Written by: Dr. Jacquie Jacob, University of Kentucky
Rye (Secale cereale) is a highly versatile crop. It can be grown as forage for cattle and other ruminant livestock, and it can be used as a green manure in crop rotations as part of organic farming. It can also be grown for grain that can be used as a feed ingredient, for alcohol distillation, and for human consumption.
The number of rye cultivars is relatively low, especially when compared with wheat and barley. There has been considerably less effort put into the development and improvement of rye, in part because rye is a cross-pollinator, whereas wheat and barley are self-pollinators. (It is difficult to maintain pure lines of breeding stock for cross-pollinators.)
Rye cultivars are typically differentiated on the basis of growth habit as either winter rye or spring rye. Rye has amazing tolerance for cold weather and is able to germinate at air temperatures in the 30s (°F), as long as the soil is warmed by the sun to a temperature slightly warmer than the air. Once established, rye will continue to grow in the fall until the temperature drops below 40°F. Growth resumes when the temperature rises above 40°F in the spring. Spring rye is grown in areas where the winters are too severe for even the hardy winter rye. Typically the yields of spring rye are lower than those of winter rye.
Rye is able to produce economical yields on poor, sandy soils not suitable for other crops. Rye has a deep root system that makes it good at competing with weeds, which is another reason rye is often used in crop rotation in organic farming. Rye can be planted as pasture in both the fall and spring or can be grown as pasture in the fall and raised as a grain crop in the spring.
The nutrient content of rye is very similar to that of wheat and corn, but its nutritive value for poultry is very poor. When rye is included in poultry diets, the poultry experience depressed growth performance and/or reduced egg production. The use of rye in turkey and broiler diets results in sticky droppings that add moisture to the litter and can cause problems with ammonia. The fecal material can also gather around the vent, giving birds "pasty butts."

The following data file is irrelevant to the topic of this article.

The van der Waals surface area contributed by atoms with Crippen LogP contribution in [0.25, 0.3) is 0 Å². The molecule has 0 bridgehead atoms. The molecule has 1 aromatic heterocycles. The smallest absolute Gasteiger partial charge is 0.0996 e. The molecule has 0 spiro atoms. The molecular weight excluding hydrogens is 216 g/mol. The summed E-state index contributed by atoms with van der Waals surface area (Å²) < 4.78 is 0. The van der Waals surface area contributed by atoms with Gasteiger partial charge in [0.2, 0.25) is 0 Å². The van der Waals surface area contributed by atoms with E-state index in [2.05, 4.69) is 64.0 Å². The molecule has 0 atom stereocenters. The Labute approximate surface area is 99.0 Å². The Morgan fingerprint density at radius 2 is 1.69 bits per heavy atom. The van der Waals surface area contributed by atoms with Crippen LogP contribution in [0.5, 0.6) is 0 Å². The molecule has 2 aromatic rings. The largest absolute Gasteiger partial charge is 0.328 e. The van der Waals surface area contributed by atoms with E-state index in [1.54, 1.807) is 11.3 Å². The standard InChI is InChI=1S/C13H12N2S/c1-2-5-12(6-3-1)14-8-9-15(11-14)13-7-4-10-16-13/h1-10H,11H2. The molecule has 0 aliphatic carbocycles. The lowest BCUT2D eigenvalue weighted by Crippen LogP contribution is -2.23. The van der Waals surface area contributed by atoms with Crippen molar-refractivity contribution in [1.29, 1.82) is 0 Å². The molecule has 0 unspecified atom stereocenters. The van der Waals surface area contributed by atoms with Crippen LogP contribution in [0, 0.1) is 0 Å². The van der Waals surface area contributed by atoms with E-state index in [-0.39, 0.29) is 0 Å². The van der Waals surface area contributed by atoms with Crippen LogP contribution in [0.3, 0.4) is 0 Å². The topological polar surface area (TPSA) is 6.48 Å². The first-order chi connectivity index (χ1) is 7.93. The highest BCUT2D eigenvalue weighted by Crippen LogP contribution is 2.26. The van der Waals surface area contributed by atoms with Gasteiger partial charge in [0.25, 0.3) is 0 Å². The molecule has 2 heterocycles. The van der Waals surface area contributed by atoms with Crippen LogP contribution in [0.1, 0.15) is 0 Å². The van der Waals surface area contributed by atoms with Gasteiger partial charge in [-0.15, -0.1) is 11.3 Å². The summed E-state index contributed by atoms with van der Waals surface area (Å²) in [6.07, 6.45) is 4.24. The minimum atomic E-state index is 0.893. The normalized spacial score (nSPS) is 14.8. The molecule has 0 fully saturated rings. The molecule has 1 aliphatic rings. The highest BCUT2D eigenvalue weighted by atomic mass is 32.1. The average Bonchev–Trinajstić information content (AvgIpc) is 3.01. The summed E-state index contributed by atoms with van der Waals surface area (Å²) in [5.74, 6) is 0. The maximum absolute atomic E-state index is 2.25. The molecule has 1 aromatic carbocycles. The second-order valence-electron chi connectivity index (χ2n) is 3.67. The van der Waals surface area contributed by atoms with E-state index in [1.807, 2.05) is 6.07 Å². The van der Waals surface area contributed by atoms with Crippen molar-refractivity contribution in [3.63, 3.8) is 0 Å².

Rye grain is not recommended for growing chickens (such as broilers and pullets) and turkeys. Including high levels of rye grain in poultry diets typically causes problems for growing chicks. Rye is composed in small part (about 3.5%) of water-soluble, highly viscous nonstarch polysaccharides referred to as pentosans or arabinoxylans. These polysaccharides interfere with poultry's digestion of all the nutrients in a diet—especially the fats, fat-soluble vitamins, starch, and protein. Chicks fed diets that include rye grain produce wet and sticky fecal material. There is also a higher moisture level in litter, increasing the problem of ammonia production.
Rye may be fed to laying hens, but it should be introduced only after the hens have reached peak egg production (about 40 weeks of age). Rye should not compose more than 40% of the diet. Birds that consume rye may have sticky droppings, which can increase the incidence of stained eggs.
Although there are commercial enzymes available that can counteract the negative effects of rye, reluctance to using rye grain as a feed ingredient persists. The primary concern is the presence of ergot alkaloids. Ergot, a fungus, is the most common disease of rye. The fungus can be very toxic if present in sufficient concentrations. Ergot is less of a problem as newer cultivars of rye are developed that are resistant to ergot. Controlling wild grasses around field borders also reduces the chances of an ergot problem.